- In 2019, CBR.com included Barney Barton in their "10 Marvel Characters We Hope to See in the MCU's Phase 4" list.
- In 2021, Screen Rant included Barney Barton in their "Hawkeye's 10 Best Relationships In Marvel Comics" list.
- In 2021, CBR.com ranked Barney Barton 2nd in their "Marvel: 10 Characters Baron Zemo Created In The Comics" list.
- In 2022, CBR.com ranked Barney Barton 4th in their "Marvel: 15 Best Hawkeye Villains" list.
- In 2022, Screen Rant included Barney Barton in their "10 Comic Book Thunderbolts That Should Join The MCU Team" list.
- ^ "New Hawkeye Rumor Points to the Introduction of Trickshot". Marvel. Retrieved October 10, 2022.
- ^ Davison, Josh (December 11, 2021). "10 Harsh Realities Of Being Hawkeye". CBR. Retrieved October 10, 2022.
- ^ Soohoo, Raphael (July 10, 2022). "10 Marvel Heroes Whose Nemesis Is Their Best Friend". CBR. Retrieved October 10, 2022.
- ^ Cheeda, Saim (August 3, 2021). "MCU: 10 Questions About Hawkeye, Answered". ScreenRant. Retrieved October 10, 2022.
- ^ Jung, Michael (November 3, 2019). "Does Hawkeye Have a Superpower? (Yes, Super Accuracy)". ScreenRant. Retrieved October 10, 2022.
- ^ The Avengers #65 (June 1969)
- ^ Boxleitner, Kirk (January 31, 2022). "Things You Didn't Know About Hawkeye's Jacques 'Jack' Duquesne, Aka The Swordsman - /Film". SlashFilm.com. Retrieved October 10, 2022.
- ^ a b Hawkeye: Blindspot #1 (April 2011)
- ^ "The Marvel Comics History of Hawkeye". Nerdist. Retrieved October 10, 2022.
- ^ Hawkeye (vol. 3) #4 (March 2004)
- ^ Lealos, Shawn S. (December 1, 2021). "Hawkeye's 10 Best Relationships In Marvel Comics". ScreenRant. Retrieved October 10, 2022.
- ^ Raymond, Charles Nicholas (August 28, 2020). "How Hawkeye Can Get A Proper MCU Origin Story On Disney+". ScreenRant. Retrieved October 10, 2022.
- ^ a b Hawkeye (vol. 3) #6 (May 2004)
- ^ Hawkeye (vol. 3) #5 (Apr. 2004)
- ^ The Avengers #64 (May 1969)
- ^ "'Ant-Man and the Wasp' Featured a Classic Ant-Man Enemy Cameo". Marvel. Retrieved October 10, 2022.
- ^ Francisco, Mikael Angelo (September 22, 2021). "The Untold Truth of Hawkeye - Looper". Looper.com. Retrieved October 10, 2022.
- ^ a b c Hawkeye: Blindspot #3 (June 2011)
- ^ The Avengers #228–229 (February–March 1983)
- ^ Raguparan, RaguVarman (September 27, 2021). "9 Marvel Characters Everyone Forgets Are Related". CBR. Retrieved October 10, 2022.
- ^ Hawkeye: Blindspot #2 (May 2011)
- ^ Hawkeye: Blindspot #4 (July 2011)
- ^ a b Avina, Anthony (November 13, 2019). "Marvel: 15 Best Hawkeye Villains, Ranked". CBR. Retrieved October 10, 2022.
- ^ New Avengers (vol. 2) #18 (November 2011)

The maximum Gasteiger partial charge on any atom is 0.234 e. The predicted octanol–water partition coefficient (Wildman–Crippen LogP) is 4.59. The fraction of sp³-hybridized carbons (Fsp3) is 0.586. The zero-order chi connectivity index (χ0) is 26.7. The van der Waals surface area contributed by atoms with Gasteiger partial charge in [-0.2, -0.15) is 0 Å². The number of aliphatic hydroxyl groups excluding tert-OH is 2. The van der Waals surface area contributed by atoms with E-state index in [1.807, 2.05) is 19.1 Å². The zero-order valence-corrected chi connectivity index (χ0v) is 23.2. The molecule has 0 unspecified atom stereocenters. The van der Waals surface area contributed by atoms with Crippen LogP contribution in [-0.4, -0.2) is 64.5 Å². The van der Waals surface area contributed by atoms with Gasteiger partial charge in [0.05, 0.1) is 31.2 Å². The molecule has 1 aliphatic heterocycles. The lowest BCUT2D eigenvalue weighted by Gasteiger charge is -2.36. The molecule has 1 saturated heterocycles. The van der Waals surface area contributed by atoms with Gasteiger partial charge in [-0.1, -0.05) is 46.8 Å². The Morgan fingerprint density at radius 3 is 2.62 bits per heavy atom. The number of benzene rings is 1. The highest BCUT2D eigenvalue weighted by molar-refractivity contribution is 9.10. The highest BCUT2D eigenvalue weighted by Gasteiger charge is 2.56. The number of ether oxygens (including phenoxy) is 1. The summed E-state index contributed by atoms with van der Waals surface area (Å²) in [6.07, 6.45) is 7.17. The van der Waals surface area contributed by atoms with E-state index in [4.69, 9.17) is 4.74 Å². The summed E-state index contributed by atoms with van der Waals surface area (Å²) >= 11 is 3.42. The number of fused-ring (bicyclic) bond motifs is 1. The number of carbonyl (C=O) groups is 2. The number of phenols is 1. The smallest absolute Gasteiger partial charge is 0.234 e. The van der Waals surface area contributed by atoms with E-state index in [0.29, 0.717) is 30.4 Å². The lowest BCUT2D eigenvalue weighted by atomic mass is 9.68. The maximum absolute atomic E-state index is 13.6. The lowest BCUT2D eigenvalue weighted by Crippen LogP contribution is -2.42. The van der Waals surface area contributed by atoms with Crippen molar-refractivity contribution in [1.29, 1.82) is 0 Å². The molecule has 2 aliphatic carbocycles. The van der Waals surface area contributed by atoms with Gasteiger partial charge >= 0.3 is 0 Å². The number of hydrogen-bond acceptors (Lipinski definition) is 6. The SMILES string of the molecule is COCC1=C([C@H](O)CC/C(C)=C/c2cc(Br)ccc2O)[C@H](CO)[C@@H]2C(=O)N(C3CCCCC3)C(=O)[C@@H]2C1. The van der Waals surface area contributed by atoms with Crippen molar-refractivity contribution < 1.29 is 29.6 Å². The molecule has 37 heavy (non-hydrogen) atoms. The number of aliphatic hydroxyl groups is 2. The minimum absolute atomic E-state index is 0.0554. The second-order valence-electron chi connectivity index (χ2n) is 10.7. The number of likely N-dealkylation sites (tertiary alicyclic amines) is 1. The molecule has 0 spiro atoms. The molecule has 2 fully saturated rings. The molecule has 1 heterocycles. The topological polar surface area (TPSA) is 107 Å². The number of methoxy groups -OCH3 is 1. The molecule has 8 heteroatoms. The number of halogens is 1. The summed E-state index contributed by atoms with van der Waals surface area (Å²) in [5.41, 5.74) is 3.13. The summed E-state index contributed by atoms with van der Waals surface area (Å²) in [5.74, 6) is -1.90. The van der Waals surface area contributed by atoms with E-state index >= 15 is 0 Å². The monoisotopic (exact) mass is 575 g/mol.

- ^ a b Hayes, Jackson (August 3, 2019). "10 Marvel Characters We Hope to See in the MCU's Phase 4". CBR. Retrieved October 10, 2022.
- ^ New Avengers (vol. 2) #23
- ^ Dark Avengers (vol. 2) #175
- ^ Dark Avengers (vol. 2) #190
- ^ Hawkeye (vol. 4) #12
- ^ Hawkeye (vol. 4) #13
- ^ Rook, Stacie (February 6, 2022). "Hawkeye's 10 Best Comic Book Team-Ups". ScreenRant. Retrieved October 10, 2022.
- ^ C. B. R. Staff (April 12, 2017). "Sibling Rivalry: 18 Marvel Family Feuds". CBR. Retrieved October 10, 2022.
- ^ Hawkeye (vol. 4) #22
- ^ All-New Hawkeye #3
- ^ Mirjalili, Fatemeh (January 21, 2022). "5 Marvel Characters We'd Love To See Matthew McConaughey Play - /Film". SlashFilm.com. Retrieved October 10, 2022.
- ^ Allan, Scoot (November 1, 2021). "Marvel: 10 Characters Baron Zemo Created In The Comics". CBR. Retrieved October 10, 2022.
- ^ Stewart, Brenton (December 29, 2021). "Hawkeye's Arch-Nemesis Would Be PERFECT for a Disney+ Sequel". CBR. Retrieved October 10, 2022.
- ^ a b Iacobucci, Jordan (June 13, 2022). "10 Comic Book Thunderbolts That Should Join The MCU Team". ScreenRant. Retrieved October 10, 2022.
- ^ Lealos, Shawn S. (December 1, 2021). "Hawkeye's 10 Best Relationships In Marvel Comics". ScreenRant. Retrieved October 11, 2022.
- ^ Allan, Scoot (November 1, 2021). "Marvel: 10 Characters Baron Zemo Created In The Comics". CBR. Retrieved November 7, 2022.
- Barney Barton at The Appendix to the Handbook of the Marvel Universe
- Barney Barton at comicvine.com
- Characters created by Gene Colan
- Characters created by Roy Thomas
- Comics characters introduced in 1969
- Fictional archers
- Fictional characters from Iowa
- Fictional circus performers
- Fictional Federal Bureau of Investigation personnel
- Marvel Comics male supervillains
- Marvel Comics supervillains
- Superheroes who are adopted